Alexis Tsipras, the head of Greece’s leftist SYRIZA party, waves at supporters during a pre-election rally in Athens June 14, 2012. REUTERS/Yorgos Karahalis
Greece’s new center-right government is set to impose fresh austerity measures in the fall, including further privatization of utilities, railways and ports. With unions already angry over wage and pension cuts, more work stoppages and demonstrations are expected. Three ministers have already resigned their posts, including a deputy labor minister who said the ruling coalition has no intention of keeping its campaign promise to renegotiate with the Troika (the European Commission, the European Central Bank and the International Monetary Fund), which had insisted on more austerity as a condition of continued aid to avert bankruptcy.
The government is already unstable. With labor’s help, the people could bring it down, observers say, giving the once-marginal Coalition of the Radical Left (Syriza), the biggest opposition group in Parliament, a chance of forming a labor-backed government opposed to the Troika’s demands.
Many Greek unionists feel betrayed by their traditional political ally, the Panhellenic Socialist Movement (Pasok), which has agreed to layoffs, hiring freezes and wage and pension cuts since the crisis began in 2010. With Pasok a diminished minority ally in the ruling coalition led by conservative New Democracy (Pasok has thirty-three seats, compared with Syriza’s seventy-one in opposition), it would seem that there is little choice for unions other than mass mobilization. Kostas Koutsodimas, a vice president of the General Federation of Employees (Genop, representing electricity workers), told me, “The major problem is collecting taxes. It’s not the salaries,” pointing to the Greek ruling class’s infamous tradition of evading taxes and the government’s unwillingness to collect them. Another labor leader pointed out that imposing additional regressive consumption taxes while diminishing wages, in the midst of deep depression, only freezes the economy more.
And yet, the unions here have failed to take two available, and possibly overlapping, courses: link up with Syriza to fight austerity through parliamentary channels, and step up strike activity to force the ruling parties to acknowledge their demands or, better yet, force a government collapse. Labor leaders promise to use the strike weapon in the future, and some observers believe this is the calm before the storm that will be brought about by a fresh round of privatizations. Other activists believe the rank and file is simply too exhausted to engage in more action. Another theory is that just as decades of overt corruption—bribery in the public sector and widespread tax evasion—have drained the government of money, a more insidious political corruption keeps union leaders from making such a dramatic political break.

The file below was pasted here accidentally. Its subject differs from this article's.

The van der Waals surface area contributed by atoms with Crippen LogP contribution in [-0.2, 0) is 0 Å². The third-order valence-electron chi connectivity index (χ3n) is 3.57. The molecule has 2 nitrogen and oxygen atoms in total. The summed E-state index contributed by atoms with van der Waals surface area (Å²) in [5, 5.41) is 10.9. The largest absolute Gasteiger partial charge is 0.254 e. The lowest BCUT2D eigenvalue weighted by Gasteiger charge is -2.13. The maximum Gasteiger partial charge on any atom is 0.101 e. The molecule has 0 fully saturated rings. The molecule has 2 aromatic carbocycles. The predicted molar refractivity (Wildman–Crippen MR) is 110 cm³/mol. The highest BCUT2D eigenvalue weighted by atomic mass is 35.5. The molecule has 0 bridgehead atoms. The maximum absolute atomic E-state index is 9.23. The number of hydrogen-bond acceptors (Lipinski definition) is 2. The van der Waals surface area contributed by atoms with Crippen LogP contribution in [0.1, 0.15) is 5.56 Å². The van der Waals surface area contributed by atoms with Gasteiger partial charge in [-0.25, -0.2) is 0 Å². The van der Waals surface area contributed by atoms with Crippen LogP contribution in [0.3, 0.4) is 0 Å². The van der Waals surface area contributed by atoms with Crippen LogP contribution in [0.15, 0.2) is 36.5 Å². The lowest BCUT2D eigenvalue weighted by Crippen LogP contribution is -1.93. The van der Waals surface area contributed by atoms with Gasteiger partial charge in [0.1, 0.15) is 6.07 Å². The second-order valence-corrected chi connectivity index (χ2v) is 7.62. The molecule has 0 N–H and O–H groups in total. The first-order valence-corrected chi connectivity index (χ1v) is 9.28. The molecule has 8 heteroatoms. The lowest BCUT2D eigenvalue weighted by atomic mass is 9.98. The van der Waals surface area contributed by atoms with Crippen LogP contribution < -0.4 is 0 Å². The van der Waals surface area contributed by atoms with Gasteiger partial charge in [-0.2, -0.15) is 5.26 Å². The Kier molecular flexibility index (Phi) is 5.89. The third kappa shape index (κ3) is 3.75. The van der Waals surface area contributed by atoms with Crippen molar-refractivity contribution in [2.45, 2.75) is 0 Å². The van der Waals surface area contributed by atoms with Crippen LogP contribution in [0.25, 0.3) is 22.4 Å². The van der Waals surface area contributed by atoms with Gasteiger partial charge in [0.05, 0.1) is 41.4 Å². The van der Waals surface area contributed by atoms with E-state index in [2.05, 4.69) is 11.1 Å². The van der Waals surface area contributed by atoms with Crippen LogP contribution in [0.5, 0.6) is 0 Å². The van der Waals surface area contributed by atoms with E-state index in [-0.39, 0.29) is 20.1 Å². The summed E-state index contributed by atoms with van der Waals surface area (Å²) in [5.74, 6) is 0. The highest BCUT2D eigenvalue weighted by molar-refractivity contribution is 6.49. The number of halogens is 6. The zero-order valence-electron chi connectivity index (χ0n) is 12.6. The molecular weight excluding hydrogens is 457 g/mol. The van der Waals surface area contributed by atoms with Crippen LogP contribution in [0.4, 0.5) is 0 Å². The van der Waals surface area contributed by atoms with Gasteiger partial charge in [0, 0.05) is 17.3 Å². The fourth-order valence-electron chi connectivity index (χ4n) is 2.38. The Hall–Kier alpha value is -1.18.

Greek labor’s roots with Pasok are deep, and long precede this financial crisis. The party spent decades advancing social democratic reforms, but they were accompanied by a patronage system to ensure loyalty. It was once a commonplace that anyone who could bring in critical votes would be rewarded with civil service jobs for their children. Labor leaders loyal to the party would often get key appointments in Pasok-led governments. Amid the crisis that system is breaking down. In February, for example, Deputy Labor Minister Yiannis Koutsoukos resigned when the government agreed to austerity measures. He had previously been an officer at the Civil Servants’ Confederation.